What are the most challenging aspects of practicing hospital medicine?
The volume of diagnoses that we are expected to manage on a daily basis can be challenging. This challenges you to continue learning. The complexity of discharge planning, particularly for patients in underserved communities, can also be challenging. You have to make sure your patients are ready mentally, physically and emotionally for discharge. As a hospitalist, you are continuously thinking about how to optimize patients to leave your care. For example, patients have different insurance situations, different access to care at home – you are always managing the medical needs of your patient in the context of these other issues.
How does a hospitalist PA work differently from a PA in other care settings?
We are meant to be generalists. We serve as the main provider in owning our patients’ care. A hospitalist PA serves as a cog in the wheel, with connections to specialists, consultants, nurses, social workers, pharmacists, etc., and we are tasked with synthesizing all aspects of patient care to ensure the best outcome.
What has your experience taught you about how NPs and PAs can best fit into hospital medicine groups?
Each hospital medicine group will know how to best integrate their NPs and PAs based on the skillsets of their NPs and PAs, and the needs of the section and the hospital. I personally feel that the best way to utilize NPs and PAs is to allow them to own all aspects of patient care and work at the highest scope of practice. By doing this you empower the NP or PA to continue to develop their skill set and set a precedent of collaboration and respect for interprofessional care models within your section’s culture.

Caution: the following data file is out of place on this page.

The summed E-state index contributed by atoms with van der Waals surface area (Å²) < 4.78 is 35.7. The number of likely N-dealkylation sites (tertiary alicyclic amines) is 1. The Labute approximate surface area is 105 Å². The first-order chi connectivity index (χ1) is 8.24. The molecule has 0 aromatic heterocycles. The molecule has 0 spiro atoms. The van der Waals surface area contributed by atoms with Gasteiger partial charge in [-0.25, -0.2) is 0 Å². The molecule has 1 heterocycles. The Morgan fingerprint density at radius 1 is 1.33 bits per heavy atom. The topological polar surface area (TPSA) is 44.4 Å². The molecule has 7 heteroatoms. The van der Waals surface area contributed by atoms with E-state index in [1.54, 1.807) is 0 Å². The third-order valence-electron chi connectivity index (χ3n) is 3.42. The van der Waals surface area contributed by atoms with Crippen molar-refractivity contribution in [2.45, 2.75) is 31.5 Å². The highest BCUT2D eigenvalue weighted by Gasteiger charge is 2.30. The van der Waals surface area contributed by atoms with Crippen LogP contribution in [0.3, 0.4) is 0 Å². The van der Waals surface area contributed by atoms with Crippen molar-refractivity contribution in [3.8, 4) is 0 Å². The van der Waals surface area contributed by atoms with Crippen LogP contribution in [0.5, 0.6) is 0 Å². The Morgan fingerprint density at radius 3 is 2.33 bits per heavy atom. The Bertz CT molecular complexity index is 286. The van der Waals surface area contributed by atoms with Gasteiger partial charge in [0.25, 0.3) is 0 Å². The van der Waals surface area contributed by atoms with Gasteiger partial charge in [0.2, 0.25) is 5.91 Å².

Scope of practice for an NP or PA is going to be based on a conglomeration of roles and bylaws. We are certified nationally, and our scope of practice is determined at the state level and the hospital by level. For the individual NP and PA, it really depends on the hospital medicine group, and how well a practice incorporates a sense of collegiality.
What kind of resources do hospitalist PAs need to succeed, either from SHM or from their own institutions?
There are a few key things that need to happen in order for hospital medicine groups to set up their NPs and PAs for success. The first is for PAs to have exposure to inpatient rotations during clinical rotations. A hospital medicine group also should have a very intentional onboarding process for NPs and PAs. They should also establish a culture of acceptance. To do this, they should utilize resources like SHM’s NP/PA Hospital Medicine Onboarding Toolkit and the SHM/American Academy of Physician Assistants Hospitalist Bootcamp On Demand.
Mentoring is also remarkably important. I have been incredibly blessed to have mentors that helped make me into the PA that I am. I could not have done what I did in the field without people taking a chance on me, and it is important to pass that on to the next generation of PAs.